The reporter was young and inexperienced, and asking one of those squirmy questions young reporters are famous for.

The candidate's wife responded with a look of mock horror, then turned helpful and smiling.

"I thought everyone knew how old I was," said Joan Kennedy. "Forty-three."

Standing there beside her husband yesterday in her debut campaign performance, Joan Kennedy met the press -- pleasantly, cooperatively.

She sat on a bale of hay at her grandmother's ranch near Gainesville, Fla., for photographers, paraded through the glare of TV lights and held the roses proffered by one audience as she listened to her husband's every word.

This is a presidential campaign for the first year of a new decade, but the candidates seem, more than ever, to be pushing the time-honored, traditional use of the wife and family -- everyone from octogenarian mothers to teenage sons and daughters. And this is a political year when wives have a special meaning -- a year when an ambitious and vocal first lady gets cheers and boos from audiences who alternately see her as the great helpmate or the unsalaried meddler. And for Joan Kennedy, yesterday's performance was a special hurdle that took on special significance.

For years she had been less than thrilled at the thought of her husband running for the presidency. And now that she's joined him in his quest, she is being thrown once more into the public world she has so carefully shielded herself from these past two years.She has lived apart from the Washington scene since 1978, studying music in Boston, speaking out and facing up to her problem with alcoholism and her struggle to regain her self-confidence. The speculation was that Sen. Edward M. Kennedy would not -- could not -- run successfully without her. Last week Joan Kennedy, in a small press conference that quietly eased her into the limelight again, emphasized that it was her decision to campaign.

The easing in is still going on. There are no speeches this time around. There were no public greetings when she and her husband, who had flown in from Chicago, met for the first time in her grandmother's simple white frame farmhouse. President Carter has his Miss Lillian and Sen. Kennedy his mother Rose; Joan Kennedy has 81-year-old Andasia Bennett.

Mrs. Bennett led everyone in prayer before they sat down to a barbecue of ribs and pecan pie under oaks dripping with Spanish moss, then generally took charge, marshalling her granddaughter, the senator, the press and a platoon of Secret Service around the farm.

Joan Kennedy wore gray slacks, red turtleneck and a checkered derby hat and often held her grandmother's hand. She and the senator toured the farm in an obvious display of togetherness for the truckloads of reporters and cameramen who trailed the couple as they raced around the farm.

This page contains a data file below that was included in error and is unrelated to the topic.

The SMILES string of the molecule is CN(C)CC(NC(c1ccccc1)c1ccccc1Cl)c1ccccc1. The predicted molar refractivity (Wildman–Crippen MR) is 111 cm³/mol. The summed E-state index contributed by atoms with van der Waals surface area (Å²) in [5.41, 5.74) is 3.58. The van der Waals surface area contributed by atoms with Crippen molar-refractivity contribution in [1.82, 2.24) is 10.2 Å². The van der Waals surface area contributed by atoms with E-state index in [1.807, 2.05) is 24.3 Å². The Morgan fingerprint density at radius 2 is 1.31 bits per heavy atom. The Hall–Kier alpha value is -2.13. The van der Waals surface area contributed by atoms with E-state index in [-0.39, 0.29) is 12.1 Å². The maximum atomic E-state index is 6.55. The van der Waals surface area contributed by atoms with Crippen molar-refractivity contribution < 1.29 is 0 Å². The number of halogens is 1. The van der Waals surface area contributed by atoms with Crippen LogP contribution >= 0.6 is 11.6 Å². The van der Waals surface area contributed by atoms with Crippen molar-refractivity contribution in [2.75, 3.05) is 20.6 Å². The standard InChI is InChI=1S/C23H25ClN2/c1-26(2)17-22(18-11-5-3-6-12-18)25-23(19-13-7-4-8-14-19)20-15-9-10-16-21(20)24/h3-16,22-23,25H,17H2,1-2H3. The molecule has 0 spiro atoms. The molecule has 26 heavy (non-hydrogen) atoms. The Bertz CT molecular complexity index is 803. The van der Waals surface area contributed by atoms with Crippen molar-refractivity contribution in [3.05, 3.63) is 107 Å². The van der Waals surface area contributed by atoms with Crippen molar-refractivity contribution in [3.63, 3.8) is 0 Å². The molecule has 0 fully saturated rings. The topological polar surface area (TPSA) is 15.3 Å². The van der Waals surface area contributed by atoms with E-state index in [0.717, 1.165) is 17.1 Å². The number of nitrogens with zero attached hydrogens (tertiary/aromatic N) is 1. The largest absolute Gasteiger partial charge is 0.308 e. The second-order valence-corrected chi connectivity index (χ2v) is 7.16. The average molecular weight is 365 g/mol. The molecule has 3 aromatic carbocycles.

Joan Kennedy said she had been coming to the farm "since I was a baby. We used to play with the chickens." She was then asked how you play with a chicken. "You squeeze them until you drop an egg," she replied, adding that her grandfather used to pay 10 cents per dropped egg.

That was the tone of the afternoon as the senator and Mrs. Kennedy looked raptly at bales of hay and conveyors and asked how much the machinery cost and how much the hay sold for -- all the while as the photographers took pictures.

Joan Kennedy's grandmother had invited a few local guests to the family barbecue and most seemed to take a visit from Sen. Kennedy in stride Luther Honey, a car dealer who brought over some vans for the press, was asked why the sheriff and a half dozen of his staff would be there and he said. "Oh there ain't nothing else to do and they're getting a day's pay and a free lunch. What else could a sheriff want?" As he looked across at the senator and Mrs. Kennedy he said that their separation "is okay with modern people but that has got to hurt him to an extent with other people."

Later, on the plane headed for Miami, Joan Kennedy switched into a red two-piece dress and black high heels for a fund-raising dinner, then came back to chat with members of the press. She seemed nervous but determined to stick it out and chatted about her studies and family animatedly as her freckle-faced 12-year-old son Patrick raced through the plane. The reporters did not press her for an interview; in a show of respect in a way, they steered from asking her any serious questions about her life.

Joan Kennedy said, "When I saw him on this trip I though 'Oh, you again,'" explaining that as a mother she was worried that he was missing too much school. But "His teacher said this was more of an education," she said.

Asked what her children thought of the campaign, she said, "Well, they liked my press conference." She was referring to last week's session with four reporters in Boston. "It was good -- for starters," she said with a grin.

Politics leaves her little privacy -- at least from the public who seem to have endless opinions about the private lives of the Kennedys. One woman in Chicago listening to her husband's speech the day before said that Joan Kennedy getting into the campaign is "just show biz, honey. It's all an act." That sort of absolute certainty comes from many women in the audiences these days.

In the Miami crowd listening as Kennedy railed against the president's inflation policies at a clothing convention, one observer said. "She's a lovely lady -- but I wouldn't want her job for all the tea in China." Still another said that her problems were "very sad but I think it's interesting that she's standing beside him."

for now, at least that outside world of comment and criticism seems not to faze Joan Kennedy. The smile was broad and genuine as she received a standing ovation from the 900 salesmen and saleswomen in the crowd, then moved on into the evening, watching her husband as he shook hundreds of hands, then pushed with him up to the platform for yet another speech before yet another crowd.